The present invention is directed towards an induced vortex particle separator 10. As shown in FIG. 1, the induced vortex particle separator 10 includes a housing 14 having a substantially cylindrical sidewall, and closed upper and lower ends 15, 17, respectively. The housing 14 is divided into an upper region 16, a central region 26 and a lower region 18. An inlet port 13 is formed through the upper region 16 of the housing 14, and an outlet port 19 is formed through the lower region 18 of the housing 14. An inlet nozzle 12, shown in FIGS. 1 and 2, is mounted to housing 14 and covers inlet port 13 for selective insertion of fluid therethrough. Similarly, an outlet or discharge nozzle 20 covers outlet port 19, for selective expulsion of liquid therethrough, as will be described in greater detail below. Preferably, the housing 14 has a diameter of D1 and the height of housing 14 is at least 6 D1. Discharge nozzle 20 is preferably positioned at least 4 D1 from the upper end 15 of housing 14.

An inner cylindrical shell 24 having a diameter D2 associated therewith, which is less than the diameter D1 of the substantially cylindrical sidewall of the housing 14, is mounted to the closed upper end 15 of the housing 14 and is positioned coaxially therewith. The inner cylindrical shell 24 extends between the closed upper end 15 and the central region 26 of the housing 14, as shown in FIG. 1. As shown in FIGS. 1 and 3, a helical vane 22 is mounted to an outer surface of the inner cylindrical shell 24 and an inner surface of the substantially cylindrical sidewall, with the helical vane 22 extending therebetween. The particular contouring of the helical vane 22 will be described in detail below.

As best shown in FIGS. 1 and 5, an annular stator 34 is mounted to the inner surface of the substantially cylindrical sidewall within the central region 26 of the housing 14, with the annular stator 34 defining a central opening 35, and having at least one flow passage 37 defined therethrough. An inverted diffuser cone 32 is mounted within the central opening 35 of the annular stator 34 and extends upwardly therefrom. The inverted diffuser cone 32 has a central passage 39 formed therethrough.

Further, a siphon nozzle 30 having an open upper end, an open lower end, and a central portion is provided, with the central portion thereof being received within the central passage 39 of the inverted diffuser cone 32 such that the open upper end of the siphon nozzle 30 is positioned within a lower end of the inner cylindrical shell 24. The open lower end of the siphon nozzle 30 is joined to the outlet port 19 of the housing 14, as shown in FIG. 1. Siphon nozzle 30 preferably has a length between approximately 0.5 D1 and 1.5 D1 in order to generate a proper pressure differential, as will be described in detail below.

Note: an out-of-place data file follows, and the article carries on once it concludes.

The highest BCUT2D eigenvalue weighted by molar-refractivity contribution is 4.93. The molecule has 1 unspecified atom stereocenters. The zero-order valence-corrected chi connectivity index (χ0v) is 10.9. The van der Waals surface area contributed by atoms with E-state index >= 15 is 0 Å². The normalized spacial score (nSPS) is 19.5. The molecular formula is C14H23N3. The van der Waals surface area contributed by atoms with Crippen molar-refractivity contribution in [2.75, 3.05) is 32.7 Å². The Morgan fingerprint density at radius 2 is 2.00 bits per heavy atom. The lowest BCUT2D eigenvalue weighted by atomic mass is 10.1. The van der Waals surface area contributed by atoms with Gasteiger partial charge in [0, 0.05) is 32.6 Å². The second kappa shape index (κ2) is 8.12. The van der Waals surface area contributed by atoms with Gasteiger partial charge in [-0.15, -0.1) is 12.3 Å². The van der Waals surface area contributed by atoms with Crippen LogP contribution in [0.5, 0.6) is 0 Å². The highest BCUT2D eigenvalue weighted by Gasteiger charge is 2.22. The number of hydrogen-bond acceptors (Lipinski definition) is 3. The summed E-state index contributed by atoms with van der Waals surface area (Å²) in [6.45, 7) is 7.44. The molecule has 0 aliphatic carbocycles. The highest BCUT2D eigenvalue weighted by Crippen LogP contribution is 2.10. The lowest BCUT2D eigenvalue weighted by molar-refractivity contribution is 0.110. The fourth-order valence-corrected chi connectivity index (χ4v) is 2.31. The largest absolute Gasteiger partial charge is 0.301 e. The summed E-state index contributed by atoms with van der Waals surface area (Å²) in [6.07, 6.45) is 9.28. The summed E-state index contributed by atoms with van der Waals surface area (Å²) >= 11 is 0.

A collector ring 28 having a central passage 41 formed therethrough is mounted to the siphon nozzle 30 with the siphon nozzle 30 projecting through the central passage 41. The collector ring 28 is mounted above the inverted diffuser cone 32. As will be described in detail below, fluid flows along flow path F2 between collector ring 28 and inner cylindrical shell 24. The fluid flows through a region having a cross-sectional area of A4 (best shown in FIG. 4), which preferably is between approximately 0.5 and 1.5 times the cross-sectional area of the helical flow path A3 (to be described below in greater detail). The area A4 is determined by the physical characteristics of the fluid in order to generate the proper pressure differential for generating flow path F2.

In operation, liquid containing particulate matter is input into the induced vortex particle separator 10 through the inlet nozzle 12. Input liquid is shown by directional flow arrow I in FIGS. 1 and 2. The liquid is induced into a helical flow path F1 by the helical vane 22 (within upper region 16). Upon exiting upper region 16 and entering central portion 26 (best shown in FIG. 5), a free vortex is formed between the annular stator 34, an outer surface of the inverted diffuser cone 32, a lower end of the inner cylindrical shell 24, a lower surface of the collector ring 28 and the inner surface of the substantially cylindrical sidewall of housing 14. Within the free vortex formed in the liquid, particulate matter is separated from the liquid under centrifugal force.